3,000-year-old tattooed mummy belonged to top official or elite woman, studies reveal
Mostafa Waziri, secretary-general of the Supreme Council of Antiquities, says the discovery is important because this is the first time an Egyptian mummy has been found to have figurative tattoos.
Waziri said that previous tattoos found on mummies were only a line or a dot, not whole scenes like the ones on this mummy and not drawn on several parts of the body.
The mummy, Waziri said, has 30 tattoos depicting a wild bull, a Barbary sheep, a lotus flower, a baboon and the udjat eye. They are drawn on the mummy's upper arm, shoulders, back, and neck.
The nature of the tattoos suggest that the mummy, discovered in 2014 by a mission from the French Institute for Oriental Studies, belonged to a member of the elite.
Using state of the art techniques and x-rays, the scientific and archaeological studies carried out on the mummy showed that it belongs to a 25 to 34-year-old woman who lived between 1,300 and 1,070 BC.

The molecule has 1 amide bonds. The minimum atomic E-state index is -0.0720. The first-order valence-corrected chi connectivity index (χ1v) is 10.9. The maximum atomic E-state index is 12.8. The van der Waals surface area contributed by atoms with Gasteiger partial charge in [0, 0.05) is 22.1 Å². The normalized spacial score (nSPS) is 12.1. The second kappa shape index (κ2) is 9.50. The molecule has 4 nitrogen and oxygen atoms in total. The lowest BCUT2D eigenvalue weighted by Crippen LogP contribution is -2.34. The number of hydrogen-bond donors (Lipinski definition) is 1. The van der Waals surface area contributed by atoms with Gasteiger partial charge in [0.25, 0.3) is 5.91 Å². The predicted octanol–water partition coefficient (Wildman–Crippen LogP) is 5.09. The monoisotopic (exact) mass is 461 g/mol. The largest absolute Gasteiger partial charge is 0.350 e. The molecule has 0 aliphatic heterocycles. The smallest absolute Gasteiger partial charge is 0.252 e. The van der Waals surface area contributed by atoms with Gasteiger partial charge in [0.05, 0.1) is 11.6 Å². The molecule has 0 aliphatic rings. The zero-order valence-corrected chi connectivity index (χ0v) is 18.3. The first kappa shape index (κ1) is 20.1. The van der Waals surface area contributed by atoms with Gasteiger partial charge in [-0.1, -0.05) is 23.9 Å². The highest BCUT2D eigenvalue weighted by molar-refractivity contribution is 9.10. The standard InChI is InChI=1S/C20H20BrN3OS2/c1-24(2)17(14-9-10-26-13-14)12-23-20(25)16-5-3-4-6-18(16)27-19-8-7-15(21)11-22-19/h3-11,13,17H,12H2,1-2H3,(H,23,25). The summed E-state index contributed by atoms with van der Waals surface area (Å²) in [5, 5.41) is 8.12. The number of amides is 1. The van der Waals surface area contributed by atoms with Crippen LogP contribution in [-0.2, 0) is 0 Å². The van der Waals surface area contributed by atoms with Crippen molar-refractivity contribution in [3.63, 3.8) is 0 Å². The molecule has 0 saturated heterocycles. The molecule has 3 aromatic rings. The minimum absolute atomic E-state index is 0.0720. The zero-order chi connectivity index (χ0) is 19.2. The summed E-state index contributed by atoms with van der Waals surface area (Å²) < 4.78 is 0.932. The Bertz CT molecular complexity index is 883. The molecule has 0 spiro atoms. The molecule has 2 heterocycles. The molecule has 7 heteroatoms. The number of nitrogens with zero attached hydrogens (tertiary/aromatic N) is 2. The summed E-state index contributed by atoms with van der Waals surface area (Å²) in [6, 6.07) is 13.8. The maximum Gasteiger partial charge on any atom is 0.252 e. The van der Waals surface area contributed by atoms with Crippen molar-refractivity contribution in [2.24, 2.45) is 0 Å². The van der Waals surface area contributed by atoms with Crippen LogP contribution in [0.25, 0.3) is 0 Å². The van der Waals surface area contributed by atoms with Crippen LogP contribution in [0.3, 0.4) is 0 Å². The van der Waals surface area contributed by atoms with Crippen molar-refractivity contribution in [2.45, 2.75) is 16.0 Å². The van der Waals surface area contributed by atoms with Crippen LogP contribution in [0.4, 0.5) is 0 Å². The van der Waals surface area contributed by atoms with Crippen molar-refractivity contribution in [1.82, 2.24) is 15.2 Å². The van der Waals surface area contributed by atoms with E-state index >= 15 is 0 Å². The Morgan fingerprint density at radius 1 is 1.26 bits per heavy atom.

The studies have also revealed that the large number of tattoos on her body may have been indented to signal prestige or indicate an important religious role.
The mummy is currently stored in tomb TT 291 in Luxor so it can be maintained in an environment similar to which it had been stored for millennia. More studies and research will be carried out in an attempt to reveal the name and position of the tattooed mummy.
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